Most major mobile payment apps seem to be safe. But risks persist — for instance, it may bepossible, though cumbersome, to intercept credit card data from Samsung Pay through a tokenization flaw — which means that mobile wallets must be careful if they are to avoid blunders that hurt adoption.

If breaches occur in the future, the impact on the ecosystem at large could be massive.

  • Potential users are already consistently concerned about mobile payment security.Consumers are consistently worried about mobile payment security, which is stopping them from using the wallets. Two of the top five reasons that mobile phone owners cite for not using mobile payments are related to safety and security. As many as two-thirds of consumers polled in Q4 2015 by the US Federal Reserve said they’re concerned about the security of mobile payments, and almost half don’t trust the technology. Future data breaches could exacerbate these concerns among nonusers.
  • And KPMG’s data indicates that a breach could impact wallets’ already low adoption. Just 23.8% of eligible US users had tested Apple Pay, the most common US mobile payments service, by June 2016, up by just 0.5% since March 2016, which indicates relatively slow adoption that’s beginning to plateau. A future breach could not only dampen slow adoption, but also shrink the existing pool of users. That could have major implications for the ecosystem’s future development.

At the moment, mobile payments are becoming more popular, but they still face some high barriers, such as consumers’ continued loyalty to traditional payment methods and fragmented acceptance among merchants. But as loyalty programs are integrated and more consumers rely on their mobile wallets for other features like in-app payments, adoption and usage will surge over the next few years.

Evan Bakker, research analyst for BI Intelligence, Business Insider’s premium research service, has compiled a detailed report on mobile payments that forecasts the growth of in-store mobile payments in the U.S., analyzes the performance of major mobile wallets like Apple Pay, Android Pay, and Samsung Pay, and addresses the barriers holding mobile payments back as well as the benefits that will propel adoption.

Here are some key takeaways from the report:

  • In our latest US in-store mobile payments forecast, we find that volume will reach $75 billion this year. We expect volume to pick up significantly by 2020, reaching $503 billion. This reflects a compound annual growth rate (CAGR) of 80% between 2015 and 2020.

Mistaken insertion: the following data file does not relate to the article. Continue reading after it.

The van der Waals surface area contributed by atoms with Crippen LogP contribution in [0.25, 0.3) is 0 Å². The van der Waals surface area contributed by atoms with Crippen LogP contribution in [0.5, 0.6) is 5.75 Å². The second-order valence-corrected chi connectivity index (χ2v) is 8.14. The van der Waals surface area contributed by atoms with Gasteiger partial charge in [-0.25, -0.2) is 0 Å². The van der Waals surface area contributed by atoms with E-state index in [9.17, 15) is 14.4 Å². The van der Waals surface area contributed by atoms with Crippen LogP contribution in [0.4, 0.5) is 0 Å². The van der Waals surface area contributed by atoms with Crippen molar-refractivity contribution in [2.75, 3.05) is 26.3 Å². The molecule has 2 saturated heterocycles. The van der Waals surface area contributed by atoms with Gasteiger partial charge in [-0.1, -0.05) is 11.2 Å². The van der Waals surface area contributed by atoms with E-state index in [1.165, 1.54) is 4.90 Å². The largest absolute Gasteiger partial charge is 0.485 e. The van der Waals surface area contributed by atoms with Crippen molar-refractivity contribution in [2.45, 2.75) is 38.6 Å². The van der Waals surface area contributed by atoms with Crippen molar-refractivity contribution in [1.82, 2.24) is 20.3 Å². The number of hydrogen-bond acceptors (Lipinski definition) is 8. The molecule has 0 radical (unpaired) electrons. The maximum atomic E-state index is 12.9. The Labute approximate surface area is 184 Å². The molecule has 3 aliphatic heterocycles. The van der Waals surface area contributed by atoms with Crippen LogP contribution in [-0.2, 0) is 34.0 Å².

• Consumer interest is the primary barrier to mobile payments adoption. Surveys indicate that the issue is less the mobile wallet itself and more that people remain loyal to traditional payment methods and show little enthusiasm for picking up new habits.
  • Integrated loyalty programs and other add-on features will be key to mobile wallets taking off. Consumers are showing interest in wallets with integrated loyalty programs. Other potential add-ons, like in-app, in-browser, and P2P payments, will also start fueling adoption. This strategy has been proved successful in China with platforms like WeChat and Alipay.

In full, the report:

  • Forecasts the growth of US in-store mobile payments volume and users through 2020.
  • Measures mobile wallet user engagement by forecasting mobile payments’ share of their annual retail spending.
  • Reviews the performance of major mobile wallets like Apple Pay and Samsung Pay.
  • Addresses the key barriers that are preventing mobile in-store payments from taking off.
  • Identifies the growth drivers that will ultimately carve a path for mainstream adoption.

To get your copy of this invaluable guide, choose one of these options:

  1. Subscribe to an ALL-ACCESS Membership with BI Intelligence and gain immediate access to this report AND over 100 other expertly researched deep-dive reports, subscriptions to all of our daily newsletters, and much more. START A MEMBERSHIP
  2. Purchase the report and download it immediately from our research store. BUY THE REPORT

The choice is yours. But however you decide to acquire this report, you’ve given yourself a powerful advantage in your understanding of how mobile payments are rapidly evolving.

EXCLUSIVE FREE REPORT:
5 Top Fintech Predictions by the BI Intelligence Research Team. Get the Report Now »

Article source: http://uk.businessinsider.com/data-breaches-could-cripple-the-growth-of-mobile-wallets-2016-8

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State Closed Due to Data Breach … Gone Fishin’

Americas
+1 212 318 2000

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+44 20 7330 7500

Asia Pacific
+65 6212 1000

Article source: http://www.bna.com/state-closed-due-b73014446957/

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Council employee sent third party information to public, data breach report reveals

File picture

Article source: http://www.bournemouthecho.co.uk/news/14710117.Council_employee_sent_third_party_information_to_public__data_breach_report_reveals/?ref=rss